Gateway to the Classics: Display Item
Lucy Fitch Perkins

At the Church

S EVERAL days passed quietly by in the little village of Meer. The sun shone, and the wind blew, and the rains fell upon the peaceful fields, just as if nothing whatever had happened. Each day was filled to the brim with hard work. With the help of the Twins, Mother Van Hove kept the garden free of weeds and took care of the stock. She even threshed the wheat herself with her husband's flail, and stored the grain away in sacks ready for the mill. Each evening, when the work was done, the three went down the village street together. One evening, just at dusk, they found nearly the whole village gathered in front of the priest's house next to the church. Leon, the Burgomeister's oldest boy, had been to Malines that day and had brought back a paper.

The priest was reading from it to the anxious group gathered about him. "Oh, my children," he was saying, as Mother Van Hove and the Twins joined the group, "there is, no doubt, need for courage, but where is there a Belgian lacking in that? Even Julius Caesar, two thousand years ago, found that out! The bravest of all are the Belgians, he said then, and it is none the less true to‑day! The Germans have crossed our eastern frontier. It is reported that they are already burning towns and killing the inhabitants if they resist. God knows what may be before us. Our good King Albert has asked Parliament to refuse the demands of the Germans. In spite of their solemn treaty with us, they demand that we permit them to cross Belgium to attack France. To this our brave King and Parliament will never consent; no true Belgian would wish them to. There is, then, this choice either to submit absolutely to the invasion of our country, or to defend it! The army is already in the field."


There was a moment of heavy silence as he finished speaking. Then the voice of the Burgomeister's wife was heard in the stillness. "Oh, Mynheer Pastoor," she said to the priest, "what shall we do? There is no place to go to—we have no refuge!"

"God is our refuge and strength, my children," said the priest, lifting his eyes to heaven. "We have no other! You must stay here, and if the terrible Germans come, hide yourselves away as best you can, until they have passed by. Do not anger them by resisting. Bow your heads to the storm and have faith in God that it may soon pass over." He turned and led the way toward the little church as he spoke. "Come," he said, "let us pray before God's holy altar, and if the enemy comes, seek refuge in the church itself. Surely even the Germans will respect the sanctuary."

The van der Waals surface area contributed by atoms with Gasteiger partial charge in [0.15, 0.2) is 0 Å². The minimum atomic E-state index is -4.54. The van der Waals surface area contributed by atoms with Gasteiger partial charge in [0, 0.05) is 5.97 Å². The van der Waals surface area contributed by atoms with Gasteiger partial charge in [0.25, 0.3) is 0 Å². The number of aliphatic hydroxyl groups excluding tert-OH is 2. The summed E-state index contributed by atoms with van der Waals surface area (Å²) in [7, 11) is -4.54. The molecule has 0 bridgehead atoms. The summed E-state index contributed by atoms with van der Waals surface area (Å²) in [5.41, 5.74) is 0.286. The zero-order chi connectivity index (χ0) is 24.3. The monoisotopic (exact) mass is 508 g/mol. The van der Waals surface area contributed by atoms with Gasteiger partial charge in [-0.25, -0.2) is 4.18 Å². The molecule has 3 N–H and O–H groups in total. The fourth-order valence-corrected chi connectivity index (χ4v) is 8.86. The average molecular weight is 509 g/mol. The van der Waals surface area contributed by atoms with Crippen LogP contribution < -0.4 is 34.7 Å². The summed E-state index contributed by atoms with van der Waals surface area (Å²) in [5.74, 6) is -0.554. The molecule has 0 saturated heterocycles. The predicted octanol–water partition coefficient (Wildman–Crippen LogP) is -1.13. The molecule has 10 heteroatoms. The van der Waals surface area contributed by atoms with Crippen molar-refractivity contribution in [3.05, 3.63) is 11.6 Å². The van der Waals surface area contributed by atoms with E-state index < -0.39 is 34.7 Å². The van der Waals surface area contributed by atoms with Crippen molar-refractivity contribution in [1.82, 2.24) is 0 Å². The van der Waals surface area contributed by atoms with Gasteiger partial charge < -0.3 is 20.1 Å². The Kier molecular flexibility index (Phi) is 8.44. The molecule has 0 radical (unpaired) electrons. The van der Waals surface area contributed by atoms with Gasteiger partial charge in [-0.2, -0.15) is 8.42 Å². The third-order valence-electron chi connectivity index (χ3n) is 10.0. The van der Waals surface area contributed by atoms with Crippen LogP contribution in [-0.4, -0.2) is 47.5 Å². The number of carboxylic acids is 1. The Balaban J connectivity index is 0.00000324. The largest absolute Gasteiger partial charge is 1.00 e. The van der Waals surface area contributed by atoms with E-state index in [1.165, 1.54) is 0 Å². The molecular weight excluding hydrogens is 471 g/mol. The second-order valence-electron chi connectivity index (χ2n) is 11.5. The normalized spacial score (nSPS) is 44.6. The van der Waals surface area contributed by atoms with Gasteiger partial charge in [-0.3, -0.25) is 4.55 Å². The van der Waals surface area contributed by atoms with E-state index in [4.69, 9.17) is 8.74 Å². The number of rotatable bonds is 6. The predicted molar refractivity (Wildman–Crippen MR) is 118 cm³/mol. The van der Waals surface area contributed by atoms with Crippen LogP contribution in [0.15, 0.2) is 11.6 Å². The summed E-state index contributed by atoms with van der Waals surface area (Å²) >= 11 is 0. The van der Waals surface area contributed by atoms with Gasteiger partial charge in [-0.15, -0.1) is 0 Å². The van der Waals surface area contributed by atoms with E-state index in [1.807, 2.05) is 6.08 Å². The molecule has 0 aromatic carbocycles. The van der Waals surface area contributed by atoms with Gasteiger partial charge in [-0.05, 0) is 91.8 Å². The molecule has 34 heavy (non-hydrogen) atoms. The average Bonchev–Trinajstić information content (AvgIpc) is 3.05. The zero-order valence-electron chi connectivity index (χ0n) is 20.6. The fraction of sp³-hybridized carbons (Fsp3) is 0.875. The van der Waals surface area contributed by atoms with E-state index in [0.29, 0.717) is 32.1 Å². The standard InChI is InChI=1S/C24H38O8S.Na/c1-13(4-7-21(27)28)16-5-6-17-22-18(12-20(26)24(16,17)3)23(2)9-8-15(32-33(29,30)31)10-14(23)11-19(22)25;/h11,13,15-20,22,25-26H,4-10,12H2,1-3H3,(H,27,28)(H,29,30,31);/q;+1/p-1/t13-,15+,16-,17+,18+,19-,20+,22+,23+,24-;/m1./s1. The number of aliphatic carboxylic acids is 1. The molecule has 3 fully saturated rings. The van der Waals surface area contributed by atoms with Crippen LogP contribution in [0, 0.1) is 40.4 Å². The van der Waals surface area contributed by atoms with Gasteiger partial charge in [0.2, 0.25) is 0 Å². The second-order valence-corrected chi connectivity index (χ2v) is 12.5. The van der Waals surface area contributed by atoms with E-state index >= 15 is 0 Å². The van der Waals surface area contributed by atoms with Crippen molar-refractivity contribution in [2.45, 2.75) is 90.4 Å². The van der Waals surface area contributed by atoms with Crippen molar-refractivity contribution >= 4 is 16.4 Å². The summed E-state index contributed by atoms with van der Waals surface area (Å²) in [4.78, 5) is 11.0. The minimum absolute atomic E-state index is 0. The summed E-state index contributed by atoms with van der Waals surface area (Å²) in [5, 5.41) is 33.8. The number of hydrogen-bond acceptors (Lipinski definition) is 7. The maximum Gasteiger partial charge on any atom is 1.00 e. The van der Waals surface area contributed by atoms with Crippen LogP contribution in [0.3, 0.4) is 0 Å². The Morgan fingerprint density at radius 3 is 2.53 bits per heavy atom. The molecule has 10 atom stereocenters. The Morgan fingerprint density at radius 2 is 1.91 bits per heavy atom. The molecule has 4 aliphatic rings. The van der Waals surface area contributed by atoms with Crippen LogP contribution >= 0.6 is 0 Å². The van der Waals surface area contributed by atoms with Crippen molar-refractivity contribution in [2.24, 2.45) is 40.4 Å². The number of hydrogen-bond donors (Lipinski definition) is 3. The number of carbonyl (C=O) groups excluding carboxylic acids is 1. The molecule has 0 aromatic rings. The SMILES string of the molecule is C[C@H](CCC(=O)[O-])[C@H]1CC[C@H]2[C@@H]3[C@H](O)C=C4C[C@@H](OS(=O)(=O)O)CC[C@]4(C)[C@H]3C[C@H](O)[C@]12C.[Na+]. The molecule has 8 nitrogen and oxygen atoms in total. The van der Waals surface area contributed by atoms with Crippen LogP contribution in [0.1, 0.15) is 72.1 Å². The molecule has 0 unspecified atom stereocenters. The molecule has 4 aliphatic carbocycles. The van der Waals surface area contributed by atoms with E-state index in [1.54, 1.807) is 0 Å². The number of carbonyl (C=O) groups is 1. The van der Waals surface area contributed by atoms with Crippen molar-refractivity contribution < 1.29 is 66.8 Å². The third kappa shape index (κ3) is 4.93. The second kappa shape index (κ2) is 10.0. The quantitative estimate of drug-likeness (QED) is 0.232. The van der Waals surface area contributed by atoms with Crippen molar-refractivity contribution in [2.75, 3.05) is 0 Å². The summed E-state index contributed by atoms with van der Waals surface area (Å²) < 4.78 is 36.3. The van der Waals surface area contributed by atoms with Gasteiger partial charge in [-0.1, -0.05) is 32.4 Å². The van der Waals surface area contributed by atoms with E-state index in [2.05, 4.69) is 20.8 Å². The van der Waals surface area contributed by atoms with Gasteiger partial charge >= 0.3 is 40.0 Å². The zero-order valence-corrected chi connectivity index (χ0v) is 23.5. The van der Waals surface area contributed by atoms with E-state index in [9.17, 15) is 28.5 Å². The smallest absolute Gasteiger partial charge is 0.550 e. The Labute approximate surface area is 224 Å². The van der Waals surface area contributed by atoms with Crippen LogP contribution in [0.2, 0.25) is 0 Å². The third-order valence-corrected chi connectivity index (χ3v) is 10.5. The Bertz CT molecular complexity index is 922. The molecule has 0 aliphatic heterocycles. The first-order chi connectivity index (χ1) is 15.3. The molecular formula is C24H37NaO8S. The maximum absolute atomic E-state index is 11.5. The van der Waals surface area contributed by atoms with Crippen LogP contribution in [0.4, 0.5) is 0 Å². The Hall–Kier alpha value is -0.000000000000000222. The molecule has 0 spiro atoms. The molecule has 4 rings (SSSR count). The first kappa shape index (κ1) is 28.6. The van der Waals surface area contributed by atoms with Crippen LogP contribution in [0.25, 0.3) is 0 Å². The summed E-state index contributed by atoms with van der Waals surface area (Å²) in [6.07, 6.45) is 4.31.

Solemnly the people filed into the little church, lighted only by the candles on the altar, and knelt upon the hard floor. The priest left them there, praying silently, while he went to put on the robes of his offices. Then once more he appeared before the altar, and led the kneeling congregation in the litany.

"From war and pestilence and sudden death, Good Lord, deliver us," he prayed at last, and all the people responded with a fervent "Amen."

That night, when she put her children to bed, Mother Van Hove fastened a chain with a locket upon it about Marie's neck.


"Listen, ma Mie," she said, "and you, too, my little Jan. God only knows what may be before us. This locket contains my picture. You must wear it always about your neck, and remember that your mother's name is Leonie Van Hove, and your father's name is Georges Van Hove. If by any chance—which God forbid—we should become separated from one another, keep the locket on your neck, and our names in your memory until we meet again; for if such a thing should happen, do not doubt that I should find you, though I had to swim the sea to do it! For you, my Jan, I have no locket, but you are a man, a brave man, now! You must take care of yourself and your sister, too, if need should arise, and above all, remember this—only the brave are safe. Whatever happens, you must remember that you are Belgians, and be brave!"

The children clung to her, weeping, as she finished. "There, there," she said soothingly: "I had to tell you this so you would be ready to do your best and not despair, whatever might happen, but be sure, my lambs, nothing shall harm you if I can help it, and nothing shall separate us from one another if God so wills. Now, go to sleep!"

She kissed them tenderly, and, quite comforted, they nestled down in their beds and soon were asleep. She herself slept but little that night. Long after the children were quiet, she sat alone on the kitchen step in the darkness with Fidel by her side, and listened to the faint sounds of distant guns, and watched the red light in the sky, which told her of the burning of Louvain.